Messages
329
I think that you need to build an all-flash pool + spinning disk pool, but it will cost you more than your $30K budget.

Fast pool
  • 1x 2U high performance FreeNAS server
  • 24 x 3.84 TB SATA III Samsung SSD 3D-NAND MLC 2.5" (SM883)
  • 1 x Broadcom (LSI/Avago) SAS III HBA 9300-8i for the internal pool
  • 1 x quadport 10G low-profile NIC (Intel or Chelsio) or something faster
  • you configure the fast pool with 10 x 2-way mirror vdev + 2 hotspare
This POC will cost $40K for 38 TB (to save money on the POC you can start with only 12 SSD in stripe)

Slow pool
If the POC succeeds then you can buy a large JBOD for the spinning disks, and you configure a Veeam Backup Copy Job to archive the oldest backup file on the slowest pool
  • 1 x Broadcom (LSI/Avago) SAS III HBA 9300-8e to connect an additional JBOD
  • 1 x 60-drives SuperMicro JBOD with a single expander
  • 60 x hard disks 14 TB SATA Western Digital Ultrastar DC HC530
  • you configure a second pool with 10 x 6-wide raidz2 vdev or 5 x 12-wide raidz3 vdev
The JBOD and the spinning disks will cost you $20K

The total price is $60K for a high-end hybrid system with 38TB of flash, and 600 TB of spinning disks.
 

jgreco

Resident Grinch
Moderator
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May 29, 2011
Messages
13,526
That is why i am still have the question unanswered. How to build the fast pool to have it quickly backed up ?
SSD's and mirrors. This isn't difficult. What's more interesting is how to make a fast HDD pool.

The first thing you do is ditch the RAIDZ, because RAIDZ tanks your IOPS.

The second thing to do is to ditch the 8TB HDD's and replace them with something larger, 12TB's are quite affordable, but you should use the largest disks you can justify, in mirror pairs.

The third thing is not to fill all your space. ZFS write speeds are tightly coupled to how easy it is for ZFS to find free space. ZFS will make a HDD perform almost like SSD, even for totally random data, if you keep occupancy low and have sufficient ARC and L2ARC.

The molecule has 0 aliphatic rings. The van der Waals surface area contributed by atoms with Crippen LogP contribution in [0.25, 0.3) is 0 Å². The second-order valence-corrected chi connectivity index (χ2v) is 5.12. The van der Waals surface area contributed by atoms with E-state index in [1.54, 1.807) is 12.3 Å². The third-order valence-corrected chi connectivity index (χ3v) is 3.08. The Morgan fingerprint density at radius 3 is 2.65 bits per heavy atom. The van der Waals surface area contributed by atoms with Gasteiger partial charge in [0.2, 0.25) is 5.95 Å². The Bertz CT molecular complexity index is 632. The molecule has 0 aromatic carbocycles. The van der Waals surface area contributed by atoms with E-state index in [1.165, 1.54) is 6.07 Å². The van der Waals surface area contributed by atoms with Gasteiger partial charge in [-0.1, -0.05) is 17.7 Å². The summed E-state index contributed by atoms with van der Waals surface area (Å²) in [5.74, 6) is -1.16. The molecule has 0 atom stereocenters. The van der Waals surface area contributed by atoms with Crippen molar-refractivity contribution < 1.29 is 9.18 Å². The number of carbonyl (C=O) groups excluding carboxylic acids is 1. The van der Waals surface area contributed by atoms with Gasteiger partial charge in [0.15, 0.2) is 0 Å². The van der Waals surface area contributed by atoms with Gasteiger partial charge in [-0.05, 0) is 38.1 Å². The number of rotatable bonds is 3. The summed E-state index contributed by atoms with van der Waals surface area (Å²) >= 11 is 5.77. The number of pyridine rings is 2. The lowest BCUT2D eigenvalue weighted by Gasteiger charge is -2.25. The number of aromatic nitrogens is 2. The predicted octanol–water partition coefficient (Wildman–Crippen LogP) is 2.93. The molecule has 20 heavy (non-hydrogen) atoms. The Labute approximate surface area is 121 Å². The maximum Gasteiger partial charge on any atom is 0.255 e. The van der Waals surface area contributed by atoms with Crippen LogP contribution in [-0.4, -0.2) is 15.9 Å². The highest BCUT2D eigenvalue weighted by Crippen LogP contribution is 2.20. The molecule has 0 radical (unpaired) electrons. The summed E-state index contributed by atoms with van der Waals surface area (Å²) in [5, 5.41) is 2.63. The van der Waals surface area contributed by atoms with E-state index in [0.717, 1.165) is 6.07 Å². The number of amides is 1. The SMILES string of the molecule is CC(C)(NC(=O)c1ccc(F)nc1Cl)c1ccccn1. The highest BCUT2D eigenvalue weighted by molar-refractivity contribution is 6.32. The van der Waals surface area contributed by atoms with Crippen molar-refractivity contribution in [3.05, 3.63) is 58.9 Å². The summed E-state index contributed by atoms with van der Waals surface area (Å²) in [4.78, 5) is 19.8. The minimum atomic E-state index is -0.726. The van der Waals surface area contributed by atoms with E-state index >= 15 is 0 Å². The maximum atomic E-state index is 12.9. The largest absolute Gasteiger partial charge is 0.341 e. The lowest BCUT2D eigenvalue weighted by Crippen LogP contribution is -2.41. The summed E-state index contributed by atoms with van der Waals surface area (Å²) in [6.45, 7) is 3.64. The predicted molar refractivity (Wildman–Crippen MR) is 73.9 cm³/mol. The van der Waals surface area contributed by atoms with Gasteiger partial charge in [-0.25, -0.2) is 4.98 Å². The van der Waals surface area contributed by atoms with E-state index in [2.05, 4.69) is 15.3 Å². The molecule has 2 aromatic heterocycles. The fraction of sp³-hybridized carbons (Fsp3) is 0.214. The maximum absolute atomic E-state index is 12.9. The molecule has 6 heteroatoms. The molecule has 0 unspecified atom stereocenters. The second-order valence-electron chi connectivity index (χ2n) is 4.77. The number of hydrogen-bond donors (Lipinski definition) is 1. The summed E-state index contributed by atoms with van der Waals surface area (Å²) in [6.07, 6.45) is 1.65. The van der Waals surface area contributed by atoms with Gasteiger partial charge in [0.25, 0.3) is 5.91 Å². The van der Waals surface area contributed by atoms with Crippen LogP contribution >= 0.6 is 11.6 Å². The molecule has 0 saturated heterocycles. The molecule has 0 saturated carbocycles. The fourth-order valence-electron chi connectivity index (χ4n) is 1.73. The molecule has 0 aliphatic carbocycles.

What you're going to find is that all the Veeam FE's and forum users who are hating on FreeNAS/TrueNAS have either directly built, or tried to help someone who has built, a RAIDZ based storage pool with one or MAYBE a handful of vdevs, filled it to the gills, and discovered that it was great for the first few runs and then it began to suck bigtime, worse and worse as time went on, until one day it suffered catastrophic baseball bat failure.

All the stuff I talk about on these forums about block storage and fragmentation apply to backups, though at a somewhat less intense level. ZFS writes hella-fast if it has large chunks of contiguous space available. As a Copy-on-Write filesystem, it does NOT seek to an existing block within a file and overwrite it. It instead allocates new space and writes it there. So if you keep your pool at 30% capacity, you get much better performance than if it is at 60%. See almost any post on the forum where I discuss fragmentation, a bunch of them give you a picture of pool occupancy vs steady state performance.
 

jerryxlol

Junior Member
Joined
Sep 30, 2020
Messages
13
Hi guys, reviving this topic because it is time to solve this issue :)

Supermicro AS-2124US-TNRP
2x epyc rome 7302
16x32G ddr4
4pcs P4610 3,2TB for vdevs
2x lsi 9300-8e
2x 2x25gbe mellanox cx4
5x Micron 9300 MAX 12.8TB NVMe (for fast pool)

JBOD:
847E2C-R1K23JBOD
4x Supermicro CBL-SAST-0573
44x HGST/WD 3.5" 12TB SAS 12Gb/s 7.2K 256M 0F29560 4Kn

Price is around 50k$

I need around 200TB on veeam O365 and 130TB on backups from Veeam vsphere.

How is that working multipath sas on truenas core? I have contacted ixsystems for enterprise pricing on own hardware and they dont do that.
Bsd natively can work with multipath sas, but i am not sure how the app can limit that.
 

blanchet

Senior Member
Joined
Apr 17, 2018
Messages
329
According to other threads on this forum, multipath SAS should work on TrueNAS like on FreeBSD,
but if you do not have a HA storage server, multipath SAS will just add more complexity for no real benefit.
 

ChrisRJ

Senior Member
Joined
Oct 23, 2020
Messages
306
With these requirements I would be a bit careful with a solution that is not turn-key. I am definitely not the "you always need official support"-person. But we are in league here, where I would feel uncomfortable without a single party being responsible for the entire solution. Alternatively, if my practical experience would cover the performance figures, that would be ok as well. But spending 50k on hardware alone and not being 100% certain that it will do the job, is quite risky.
 

jerryxlol

Junior Member
Joined
Sep 30, 2020
Messages
13
@ChrisRJ I get it. But there is a situation that i need 3 backup devices with a huge amount of data to store. Truenas i have labbed in several devices and except of speed i know what to expect. Still it is a Proof of Concept design. If not plausible i can always buy from dell device for 200k$ each. (That is not the way i would like to going to).
And when we are going to this point. With hardware i can work even without support. Support on software is crucial when things go bad.